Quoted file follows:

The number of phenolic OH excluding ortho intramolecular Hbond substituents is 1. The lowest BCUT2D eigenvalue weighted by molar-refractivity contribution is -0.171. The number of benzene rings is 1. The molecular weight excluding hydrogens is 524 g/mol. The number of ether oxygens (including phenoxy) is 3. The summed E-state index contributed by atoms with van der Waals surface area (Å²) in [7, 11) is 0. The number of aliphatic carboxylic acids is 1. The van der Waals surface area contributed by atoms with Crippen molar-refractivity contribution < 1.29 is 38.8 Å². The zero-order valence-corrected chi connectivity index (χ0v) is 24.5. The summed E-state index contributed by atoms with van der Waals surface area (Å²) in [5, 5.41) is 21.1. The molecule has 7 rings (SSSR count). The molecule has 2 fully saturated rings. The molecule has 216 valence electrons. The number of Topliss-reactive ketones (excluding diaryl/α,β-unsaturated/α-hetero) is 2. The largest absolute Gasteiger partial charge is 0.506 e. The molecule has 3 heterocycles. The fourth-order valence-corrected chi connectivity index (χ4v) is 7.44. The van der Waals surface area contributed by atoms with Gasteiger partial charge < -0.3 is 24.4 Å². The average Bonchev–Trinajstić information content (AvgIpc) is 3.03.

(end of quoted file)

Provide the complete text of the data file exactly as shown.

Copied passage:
The number of phenolic OH excluding ortho intramolecular Hbond substituents is 1. The lowest BCUT2D eigenvalue weighted by molar-refractivity contribution is -0.171. The number of benzene rings is 1. The molecular weight excluding hydrogens is 524 g/mol. The number of ether oxygens (including phenoxy) is 3. The summed E-state index contributed by atoms with van der Waals surface area (Å²) in [7, 11) is 0. The number of aliphatic carboxylic acids is 1. The van der Waals surface area contributed by atoms with Crippen molar-refractivity contribution < 1.29 is 38.8 Å². The zero-order valence-corrected chi connectivity index (χ0v) is 24.5. The summed E-state index contributed by atoms with van der Waals surface area (Å²) in [5, 5.41) is 21.1. The molecule has 7 rings (SSSR count). The molecule has 2 fully saturated rings. The molecule has 216 valence electrons. The number of Topliss-reactive ketones (excluding diaryl/α,β-unsaturated/α-hetero) is 2. The largest absolute Gasteiger partial charge is 0.506 e. The molecule has 3 heterocycles. The fourth-order valence-corrected chi connectivity index (χ4v) is 7.44. The van der Waals surface area contributed by atoms with Gasteiger partial charge < -0.3 is 24.4 Å². The average Bonchev–Trinajstić information content (AvgIpc) is 3.03.